Let’s look at the Hamas “Covenant,” the founding document published in 1988 and unchanged since. It’s fascinating how central this document is—or should be—to the Gaza conflict, and yet how absent it is in most discourse. It was published a quarter century ago in 1988. It’s been available in translation for as long as I can remember, now easily accessible online in a Yale Law School Library translation.
What it represents is Hamas’ own self-definition. Its articulation of its sacred mission. I’d urge you to read the whole thing. The anti-Semitic rhetoric lifted fromThe Protocols of the Elders of Zion is instructive about the mindset of the Hamas founding fathers, but really just window dressing. For the purposes of current discussion there are two passages that demand attention. The first is one sentence in the second paragraph, which reads:
Israel will exist and will continue to exist until Islam will obliterate it, just as it obliterated others before it (The Martyr, Imam Hassan al-Banna, of blessed memory).
There is no equivocation. There is just “obliteration.” Not explicitly genocidal, it could be argued that it’s just metaphorical—that the destruction of Israel will somehow not involve any harm to the vast majority of 5 million Jews there, just the state of Israel. This was the dodge Holocaust denier Mahmoud Ahmadinejad used when he spoke of wiping Israel off the map.
OK, let’s concede that metaphoric possibility. But then we must contend with the truly sensational and horrific—and explicitly genocidal—element of the Hamas Covenant: Article 7. The article that is an explicit call for the extermination of all Jews. An explicit call for genocide.
Here is how it reads in English:
… [T]he Islamic Resistance Movement [Hamas] aspires to the realization of Allah’s promise, no matter how long that should take. The Prophet, Allah bless him and grant him salvation, has said:
“The Day of Judgment will not come about until Moslems fight the Jews (killing the Jews), when the Jew will hide behind stones and trees. The stones and trees will say O Moslems, O Abdullah, there is a Jew behind me, come and kill him. Only the Gharkad tree … would not do that because it is one of the trees of the Jews.
Somehow I think Jews shouldn’t rely on the Gharkad tree. The language calls for the mission of Hamas to be to seek out and find every Jew wherever they may be hiding and kill him or her. No Day of Judgment until that is done.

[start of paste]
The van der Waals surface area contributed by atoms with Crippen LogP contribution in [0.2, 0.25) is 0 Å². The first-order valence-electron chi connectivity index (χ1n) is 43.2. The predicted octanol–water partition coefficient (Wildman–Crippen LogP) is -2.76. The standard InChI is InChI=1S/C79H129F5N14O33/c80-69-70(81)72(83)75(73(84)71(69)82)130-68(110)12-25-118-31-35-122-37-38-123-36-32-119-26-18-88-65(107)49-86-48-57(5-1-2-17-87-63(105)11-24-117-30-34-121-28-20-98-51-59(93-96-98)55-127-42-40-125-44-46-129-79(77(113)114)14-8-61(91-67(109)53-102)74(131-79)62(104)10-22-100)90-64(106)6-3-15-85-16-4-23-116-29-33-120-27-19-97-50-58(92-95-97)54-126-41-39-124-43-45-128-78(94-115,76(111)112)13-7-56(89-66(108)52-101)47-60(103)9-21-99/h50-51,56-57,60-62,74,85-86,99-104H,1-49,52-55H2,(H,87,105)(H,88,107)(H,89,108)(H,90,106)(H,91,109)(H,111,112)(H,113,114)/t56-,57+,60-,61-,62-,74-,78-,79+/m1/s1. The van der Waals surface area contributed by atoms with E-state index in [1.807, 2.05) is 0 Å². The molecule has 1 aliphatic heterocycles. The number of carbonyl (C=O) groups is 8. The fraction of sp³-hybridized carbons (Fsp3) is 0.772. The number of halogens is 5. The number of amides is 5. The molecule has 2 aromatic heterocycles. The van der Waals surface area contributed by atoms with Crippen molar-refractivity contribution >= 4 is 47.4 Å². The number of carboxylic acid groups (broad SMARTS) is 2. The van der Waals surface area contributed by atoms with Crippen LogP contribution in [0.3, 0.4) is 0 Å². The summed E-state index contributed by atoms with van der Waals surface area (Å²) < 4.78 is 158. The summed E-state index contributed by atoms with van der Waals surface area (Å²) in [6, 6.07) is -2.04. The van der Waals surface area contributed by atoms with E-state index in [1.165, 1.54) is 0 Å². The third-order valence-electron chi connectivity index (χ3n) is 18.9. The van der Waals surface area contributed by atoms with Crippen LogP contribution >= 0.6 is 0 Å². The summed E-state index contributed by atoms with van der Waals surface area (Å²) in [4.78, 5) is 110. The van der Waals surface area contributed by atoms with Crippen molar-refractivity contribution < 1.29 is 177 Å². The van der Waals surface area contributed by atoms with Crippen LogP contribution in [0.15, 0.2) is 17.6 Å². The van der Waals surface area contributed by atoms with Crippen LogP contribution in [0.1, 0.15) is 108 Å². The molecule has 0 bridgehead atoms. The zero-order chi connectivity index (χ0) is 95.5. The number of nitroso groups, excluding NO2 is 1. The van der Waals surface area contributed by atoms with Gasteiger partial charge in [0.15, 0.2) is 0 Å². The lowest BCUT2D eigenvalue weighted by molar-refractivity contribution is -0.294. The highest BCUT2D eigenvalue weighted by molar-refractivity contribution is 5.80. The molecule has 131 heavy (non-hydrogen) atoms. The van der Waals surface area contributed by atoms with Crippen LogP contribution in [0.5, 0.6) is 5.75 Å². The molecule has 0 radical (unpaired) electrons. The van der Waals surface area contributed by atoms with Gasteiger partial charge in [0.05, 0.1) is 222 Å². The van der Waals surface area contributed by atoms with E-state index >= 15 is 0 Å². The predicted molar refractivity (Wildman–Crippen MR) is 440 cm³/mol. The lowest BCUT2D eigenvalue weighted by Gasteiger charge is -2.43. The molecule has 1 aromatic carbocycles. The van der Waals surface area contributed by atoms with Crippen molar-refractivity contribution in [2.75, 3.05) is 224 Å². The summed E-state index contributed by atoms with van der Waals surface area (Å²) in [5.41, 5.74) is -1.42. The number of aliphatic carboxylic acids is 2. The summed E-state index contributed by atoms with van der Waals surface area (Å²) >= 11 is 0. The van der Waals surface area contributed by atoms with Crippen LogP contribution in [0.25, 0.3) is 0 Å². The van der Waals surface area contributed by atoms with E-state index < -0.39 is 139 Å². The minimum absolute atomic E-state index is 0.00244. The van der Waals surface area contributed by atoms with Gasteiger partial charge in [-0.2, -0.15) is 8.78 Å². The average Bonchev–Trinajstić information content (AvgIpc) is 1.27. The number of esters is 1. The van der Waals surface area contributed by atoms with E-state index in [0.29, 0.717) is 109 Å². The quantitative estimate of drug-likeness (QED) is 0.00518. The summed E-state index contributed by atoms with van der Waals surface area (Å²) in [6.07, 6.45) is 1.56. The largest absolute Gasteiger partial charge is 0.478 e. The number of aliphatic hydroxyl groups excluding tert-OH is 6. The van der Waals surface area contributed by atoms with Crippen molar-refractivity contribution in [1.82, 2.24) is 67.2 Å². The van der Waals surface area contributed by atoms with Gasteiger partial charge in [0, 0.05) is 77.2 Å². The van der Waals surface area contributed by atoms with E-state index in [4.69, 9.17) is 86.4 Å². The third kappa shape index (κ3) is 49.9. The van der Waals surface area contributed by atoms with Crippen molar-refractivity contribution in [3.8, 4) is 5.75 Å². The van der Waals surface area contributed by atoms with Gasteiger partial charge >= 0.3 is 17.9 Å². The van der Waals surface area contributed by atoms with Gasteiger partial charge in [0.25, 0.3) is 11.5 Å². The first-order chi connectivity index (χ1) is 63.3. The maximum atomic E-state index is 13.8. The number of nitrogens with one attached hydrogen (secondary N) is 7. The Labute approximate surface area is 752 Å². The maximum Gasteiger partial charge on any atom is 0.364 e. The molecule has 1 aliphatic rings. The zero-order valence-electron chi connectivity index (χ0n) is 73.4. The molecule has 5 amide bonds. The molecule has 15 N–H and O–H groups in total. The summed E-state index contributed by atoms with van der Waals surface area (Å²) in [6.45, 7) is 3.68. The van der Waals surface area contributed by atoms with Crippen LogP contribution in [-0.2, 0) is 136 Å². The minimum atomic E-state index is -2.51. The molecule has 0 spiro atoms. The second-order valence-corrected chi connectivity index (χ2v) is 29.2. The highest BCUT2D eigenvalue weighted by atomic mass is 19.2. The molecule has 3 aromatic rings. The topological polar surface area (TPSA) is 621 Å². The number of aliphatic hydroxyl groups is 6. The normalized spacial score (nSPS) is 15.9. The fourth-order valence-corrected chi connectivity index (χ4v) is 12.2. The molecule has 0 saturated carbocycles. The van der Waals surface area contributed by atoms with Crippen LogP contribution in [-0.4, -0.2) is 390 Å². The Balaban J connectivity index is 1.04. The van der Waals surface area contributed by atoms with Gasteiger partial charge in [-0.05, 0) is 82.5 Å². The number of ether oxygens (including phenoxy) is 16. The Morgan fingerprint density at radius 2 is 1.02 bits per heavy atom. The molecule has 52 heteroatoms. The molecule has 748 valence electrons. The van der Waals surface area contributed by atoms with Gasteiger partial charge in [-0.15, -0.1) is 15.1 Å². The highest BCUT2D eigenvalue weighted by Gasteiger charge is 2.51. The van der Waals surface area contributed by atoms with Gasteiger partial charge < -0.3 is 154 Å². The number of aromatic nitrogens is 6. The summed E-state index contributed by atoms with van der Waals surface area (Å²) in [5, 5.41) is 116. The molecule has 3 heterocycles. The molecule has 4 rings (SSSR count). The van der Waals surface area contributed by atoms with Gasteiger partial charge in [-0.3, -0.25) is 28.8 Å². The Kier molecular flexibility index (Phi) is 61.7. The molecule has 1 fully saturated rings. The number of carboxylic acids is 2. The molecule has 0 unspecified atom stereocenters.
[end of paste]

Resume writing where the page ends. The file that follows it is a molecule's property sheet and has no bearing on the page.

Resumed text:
It continues to shock me that a group with an overtly genocidal mission written into its covenant for a quarter century now, is somehow treated as a legitimate participant in the world’s diplomatic processes. A potential “partner for peace.” Talk about a flawed moral equivalence.
The quotation is from what is known as a “hadith,” a non-Quranic saying of the Prophet, and according to scholars I’ve emailed with (both Islamic and Jewish) it’s important to remember that some hadith are more directly connected to the Prophet than others. What the scholars point out is that Hamas has deliberately chosen a hadith with an explicit anti-Jewish message for its very reason for existence. And it’s important to emphasize that the “kill the Jews” message of the hadith does not represent the viewpoint of mainstream Islam. Still it’s scandalous to me that those who write about the Gaza conflict do not make clear that this is not incidental to Hamas but the entire purpose of its being. Its sacred mission.
You want to talk about Hitler analogies: Even Hitler never became that specific in Mein Kampf. Many scholars believe that Hitler gave the wartime extermination order orally, although in a 1939 pre-war speech, he pledged himself to the “destruction of World Jewry”—a speech that was not taken literally by most of the world. Compared to Hamas, Hitler was cautious, politic. Of course he wanted to exterminate the Jews, but he didn’t write it into the constitution of the Third Reich.
—Ron Rosenbaum, pointing out and emphasizing stubborn facts that too many people in the world seem eager to forget